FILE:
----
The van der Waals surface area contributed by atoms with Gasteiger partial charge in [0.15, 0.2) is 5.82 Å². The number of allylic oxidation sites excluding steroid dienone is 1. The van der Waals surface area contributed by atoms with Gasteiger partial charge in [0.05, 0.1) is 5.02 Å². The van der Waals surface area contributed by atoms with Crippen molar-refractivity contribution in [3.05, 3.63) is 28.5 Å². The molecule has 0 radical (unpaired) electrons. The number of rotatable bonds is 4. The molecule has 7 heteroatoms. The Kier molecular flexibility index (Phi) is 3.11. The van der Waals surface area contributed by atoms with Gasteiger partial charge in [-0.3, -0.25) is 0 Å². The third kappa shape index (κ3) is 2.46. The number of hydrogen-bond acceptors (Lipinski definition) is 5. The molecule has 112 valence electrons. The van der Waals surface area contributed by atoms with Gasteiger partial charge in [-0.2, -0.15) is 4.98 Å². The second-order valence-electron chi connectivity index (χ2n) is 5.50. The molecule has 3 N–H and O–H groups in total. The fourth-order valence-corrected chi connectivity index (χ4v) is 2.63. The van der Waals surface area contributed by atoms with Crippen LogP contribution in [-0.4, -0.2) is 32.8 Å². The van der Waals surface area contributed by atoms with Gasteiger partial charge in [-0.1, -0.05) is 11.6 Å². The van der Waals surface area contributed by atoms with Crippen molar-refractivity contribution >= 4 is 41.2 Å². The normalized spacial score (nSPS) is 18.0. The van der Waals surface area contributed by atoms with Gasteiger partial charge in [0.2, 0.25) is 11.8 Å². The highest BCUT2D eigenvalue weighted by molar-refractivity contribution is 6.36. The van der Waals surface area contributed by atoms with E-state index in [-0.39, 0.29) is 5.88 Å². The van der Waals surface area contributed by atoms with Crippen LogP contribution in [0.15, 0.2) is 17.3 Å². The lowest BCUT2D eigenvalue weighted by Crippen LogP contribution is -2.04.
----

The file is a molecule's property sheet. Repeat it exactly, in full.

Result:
The van der Waals surface area contributed by atoms with Gasteiger partial charge in [0.15, 0.2) is 5.82 Å². The number of allylic oxidation sites excluding steroid dienone is 1. The van der Waals surface area contributed by atoms with Gasteiger partial charge in [0.05, 0.1) is 5.02 Å². The van der Waals surface area contributed by atoms with Crippen molar-refractivity contribution in [3.05, 3.63) is 28.5 Å². The molecule has 0 radical (unpaired) electrons. The number of rotatable bonds is 4. The molecule has 7 heteroatoms. The Kier molecular flexibility index (Phi) is 3.11. The van der Waals surface area contributed by atoms with Gasteiger partial charge in [-0.3, -0.25) is 0 Å². The third kappa shape index (κ3) is 2.46. The number of hydrogen-bond acceptors (Lipinski definition) is 5. The molecule has 112 valence electrons. The van der Waals surface area contributed by atoms with Gasteiger partial charge in [-0.2, -0.15) is 4.98 Å². The second-order valence-electron chi connectivity index (χ2n) is 5.50. The molecule has 3 N–H and O–H groups in total. The fourth-order valence-corrected chi connectivity index (χ4v) is 2.63. The van der Waals surface area contributed by atoms with Crippen LogP contribution in [-0.4, -0.2) is 32.8 Å². The van der Waals surface area contributed by atoms with Gasteiger partial charge in [-0.1, -0.05) is 11.6 Å². The van der Waals surface area contributed by atoms with Crippen molar-refractivity contribution >= 4 is 41.2 Å². The normalized spacial score (nSPS) is 18.0. The van der Waals surface area contributed by atoms with Gasteiger partial charge in [0.2, 0.25) is 11.8 Å². The highest BCUT2D eigenvalue weighted by molar-refractivity contribution is 6.36. The van der Waals surface area contributed by atoms with E-state index in [-0.39, 0.29) is 5.88 Å². The van der Waals surface area contributed by atoms with Crippen LogP contribution in [0.15, 0.2) is 17.3 Å². The lowest BCUT2D eigenvalue weighted by Crippen LogP contribution is -2.04.